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HYDRO PROJECT IN A STATE PARKS ZONE:

POSSIBLE IMPLICATIONS AND ECO-COMPENSATIONS


BY: ENGKU MUHAMAD FARIS ENGKU NASRULLAH SATIMAN
DATE: 03 MAY 2016

PRESENTATION OUTLINE
1.0

Introduction

2.0

Objectives

3.0

Location (Map)

4.0

Implications & PES

5.0

Conclusion

(4.1) Rafflesia breeding sites


(4.2) Mineral lick sites
(4.3) Fish sanctuary

1.0 INTRODUCTION
Peaking station: generally run to meet peak demand for electricity (peak
hours)
Development is way upstream: greater water potential & less area to hold
deep, large volume of water
Eco-consequences of any large scale projects can be either immediate,
often delayed and irreversible

2.0 OBJECTIVES / 3.0 MAP


Peak 1

Implications:
positive /
NEGATIVE

Peak 2

Salt lick ground


Fish sanctuary
Rafflesias breeding sites

reservoir
spillway

upper

TNBs dam

lower

Eco-compensation: Payment
for Environmental Services
(PES)
Peak 3

4.0 IMPLICATIONS & PES

4.1
Rafflesia Breeding Sites

Bud

Lowland/hill 1 & 2 forest (300 to


1600 m.a.s.l)
Grow on Tetrastigma host vines
Sensitive Tetrastigma on physical
disturbances
Habitat range reduced (5 sp. in
Peninsular Malaysia)

Tetrastigma (Vitaceae)
root

Relatively new environs affect


biological aspects: i. Ratio M:

Anthers

Stigmatic
hairs
Female

Male

F
ii. Proximity
M to F
iii. Reprod.
Success
iv. Pop.
status:
active,
dynamic
or
dormant

Rafflesia keithii

Rafflesia tengku-adlinii

Research grants on agamospermy with viable seeds in Rafflesia spp.


Incentives to locals/aborigines to preserve and conserve Rafflesia spp. community via:
i. Special trails for restricted number of tourists not too close to the plant
ii. Patrolling (protect) the sites from illegal collectors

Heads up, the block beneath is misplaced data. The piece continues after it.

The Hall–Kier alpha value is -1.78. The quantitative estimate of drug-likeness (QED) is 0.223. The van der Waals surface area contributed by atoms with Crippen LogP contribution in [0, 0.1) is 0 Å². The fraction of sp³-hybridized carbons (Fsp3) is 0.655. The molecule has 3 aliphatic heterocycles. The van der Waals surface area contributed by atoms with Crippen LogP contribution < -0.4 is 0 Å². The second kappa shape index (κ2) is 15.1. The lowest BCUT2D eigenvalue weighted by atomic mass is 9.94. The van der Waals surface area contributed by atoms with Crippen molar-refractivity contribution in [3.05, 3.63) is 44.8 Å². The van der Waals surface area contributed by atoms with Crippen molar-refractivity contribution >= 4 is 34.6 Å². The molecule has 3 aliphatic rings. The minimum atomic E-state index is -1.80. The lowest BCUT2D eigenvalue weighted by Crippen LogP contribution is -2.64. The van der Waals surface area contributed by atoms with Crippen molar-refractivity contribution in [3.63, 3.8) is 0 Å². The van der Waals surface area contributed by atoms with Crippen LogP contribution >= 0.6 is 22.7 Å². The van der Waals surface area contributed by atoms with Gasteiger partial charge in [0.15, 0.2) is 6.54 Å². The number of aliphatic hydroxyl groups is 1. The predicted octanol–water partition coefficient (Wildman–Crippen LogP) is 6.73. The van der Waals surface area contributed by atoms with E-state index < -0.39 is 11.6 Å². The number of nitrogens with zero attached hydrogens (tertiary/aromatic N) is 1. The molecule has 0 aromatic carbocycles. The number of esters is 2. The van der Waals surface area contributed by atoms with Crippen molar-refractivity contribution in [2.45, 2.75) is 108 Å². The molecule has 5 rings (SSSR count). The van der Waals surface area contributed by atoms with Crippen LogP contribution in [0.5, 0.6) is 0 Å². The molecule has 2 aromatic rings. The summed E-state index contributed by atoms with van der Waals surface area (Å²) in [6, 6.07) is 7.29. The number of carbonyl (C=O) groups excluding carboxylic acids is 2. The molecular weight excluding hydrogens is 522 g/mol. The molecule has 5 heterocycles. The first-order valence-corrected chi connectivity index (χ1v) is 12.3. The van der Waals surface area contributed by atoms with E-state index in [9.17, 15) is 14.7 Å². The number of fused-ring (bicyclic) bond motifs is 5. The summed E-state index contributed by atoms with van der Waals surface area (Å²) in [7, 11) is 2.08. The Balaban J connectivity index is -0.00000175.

.Further land use conversions should be strictly prohibited in the area where the species
colonies thrive (legal enforcement)

4.0 IMPLICATIONS & PES

4.2
Mineral Lick Sites

Reduced or loss of natural mineral lick sites


(element: Na)
Loss of faunal diversity visiting the sites (seeking
new salt lick spot)

Direct mineral lick

Mammalian herbivores (ungulates) might strongly


affected plant leaves: low Na
Direct licking or geophagy: fulfil mineral
demand
Salt-lick might be sex- & age- specific linked
(e.g. white-tailed deer), same for Cervus
unicolor & Muntiacus muntjak in Malaysia?

Geophagy

Functions:
i. rapid somatic growth (yearling males)
ii. gestation & lactation (females)

Preserve the remaining natural salt-lick


sites (if any) in any geological
circumstances
Introduce artificial mineral/salt blocks
or stones
Prohibit further land conversion (e.g.
agriculture: pesticide/herbicidecontaminated soil
Research grants on population studies
of wildlife with special reference to salt
lick

4.0 IMPLICATIONS & PES

4.3
Fish Sanctuary

Change in hydrological
regime (lotic lentic)
Weed infestation: [DO],
surface turbulence,
evapotranspiration
Cabomba furcata

Cultural eutrophication

Algal bloom

Flourishing of exotic fish species (displace native species?)


Apparent changes in species composition over a time-course
Sensitive fish species in sanctuary replaced with more tolerant ones

Exotic fish species

Cyprinids

Application of EM to the affected water body


Incentive to the local people to control aquatic
weeds via manual clearing
Incentive to anglers to catch exotic fish species
Stocking programmes (local species)
Strict screening on the entry and use of new
boats / equipments to be use in the water
Extensive monitoring programmes
Conservation zone (sanctuary) equipped with
special fence or screen in its perimeter
Long-term research grants on the study of
limnological succession in reservoir:
scarce in Malaysia

5.0 CONCLUSION
TNB

State

Ministry
(Federal)

Reservoir

Research
Inst. /
Universities

Local people /
Aborigines

Preservation &
Conservation
Sustainable development

End-user?

Legal
enforcement